I remember much of what happened. Certainly enough that I can tell you about it. For instance, I remember a rush of air upon my face as my client fled the courtroom. Yes. Perhaps the flag waved a bit in her tailwind, if there was a flag and probably there was, because there is always a flag, isn’t there?
I know I remember the gasp from the gallery. The bailiff bearing chase. And my departing client – an albino transgender lady in impossibly high heels – either pulling or pushing at the door to knock aside a small Asian gentleman who was trying to come inside.
“Counselor!” the Justice of the Peace said to me, for I was the lawyer. “This is not the first time my bailiff has had to call for backup on one of your clients.”
I specifically remember hearing screams from out in the hallway.
I said, “Your Honor, that last time was completely different circumstances and anyway, the Court can’t hold that client’s actions against this one,” which was an excellent reply, I believed.
The Asian gentleman, seated now, he looked familiar to me, perhaps from the television. I looked while trying to look like I was not looking, which is something I am good at when I wish to be.
I remember the bailiff returned and said, “The defendant has locked herself in a maintenance closet and requests her attorney, Harry Hamid.”
The face of the Asian gentleman spun around to stare at me, wide-eyed. Ack! I recognized that face from Jamie’s father’s Facebook page. This was her fiancé. Scott.
With the Court’s indulgence, I too left the courtroom with my client’s friend clutching my elbow and weeping. I mean to say that my client’s friend was doing this weeping, not me. “They’re going to shoot him!” she said and adjusted her bonnet.
I was planning to say, “That’s unlikely. People hardly ever get shot during eviction hearings,” but instead we walked out the door and smacked into Jamie. My ex. The Love of My Life, truly. The thing was, I had not seen her in four years, ever since she left me complaining of how I was an agent of chaos.
Current events were unlikely to change her impression.
And when I, at long last and after many exciting adventures, returned to the courtroom with the bailiff, my client (now handcuffed), and my client’s friend in tow, I saw Jamie seated with her mother, Scott, and Scott’s adult daughter. I’d never before seen Jamie wear makeup. It was implausible.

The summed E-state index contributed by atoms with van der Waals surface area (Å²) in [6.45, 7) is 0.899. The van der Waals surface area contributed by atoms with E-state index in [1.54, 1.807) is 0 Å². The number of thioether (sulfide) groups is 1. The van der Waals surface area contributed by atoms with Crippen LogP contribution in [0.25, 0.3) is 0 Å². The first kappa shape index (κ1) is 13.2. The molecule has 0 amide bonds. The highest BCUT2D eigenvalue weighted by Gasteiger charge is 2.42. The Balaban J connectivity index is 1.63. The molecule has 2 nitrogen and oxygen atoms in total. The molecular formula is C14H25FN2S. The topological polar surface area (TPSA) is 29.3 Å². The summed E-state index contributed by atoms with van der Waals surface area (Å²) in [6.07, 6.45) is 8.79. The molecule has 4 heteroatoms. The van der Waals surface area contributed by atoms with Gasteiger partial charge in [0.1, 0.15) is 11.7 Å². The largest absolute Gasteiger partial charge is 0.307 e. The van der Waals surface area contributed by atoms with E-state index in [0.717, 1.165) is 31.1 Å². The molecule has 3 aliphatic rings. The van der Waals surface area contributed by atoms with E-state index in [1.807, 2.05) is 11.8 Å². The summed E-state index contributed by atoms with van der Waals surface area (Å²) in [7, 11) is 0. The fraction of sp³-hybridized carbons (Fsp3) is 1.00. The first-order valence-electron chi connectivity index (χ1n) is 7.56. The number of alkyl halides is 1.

I said, “Your Honor, I move that this Court grant a continuance to allow my client to appear in a manner less unduly prejudicial to her case,” which were not the perfect words but would have to do, I believed.
The judge said, “Denied, and Counselor… I suggest that next time you’re going to appear in my Court, you review proper Court etiquette and behavior with your client ahead of time.”
I glanced across the gallery, perusing I suppose, if I’m using the word “perusing” correctly here. Maybe. No matter. The entire gallery was filled with couples and well-dressed families. But why?
The judge, who was normally a nice judge, really, tapped at her computer. She said, “Counselor, this was supposed to be a simple eviction hearing for failure to pay rent. How is it you’ve allowed this chaos into my courtroom?”
There was that word again. “Chaos.” It followed me like a lost puppy.
I lifted an index finger before my eyes for emphasis. I stared at it and went somewhat cross-eyed. I said, “Your Honor, while there is a lower class, I am in it, and while there is a criminal element I am of it, and while there is a soul in prison, I am not free!”**
My performance was glorious. The friend of my client – the friend in the bonnet – applauded silently and pumped her fist in the air. The judge did not look up.
Again I perused the gallery. I remember Jamie and her mother staring downward, their hands over their faces.
The couples. All of these couples…
I said, “Um, is Your Honor planning to perform weddings at the conclusion of today’s eviction docket?”
The judge looked up and said, “That was the plan, unless this hearing forces me to evacuate the courtroom.”
I was an agent of chaos at the wedding of the Love of My Life.
What’s worse, I lost the hearing.
**Eugene V. Debs, 1918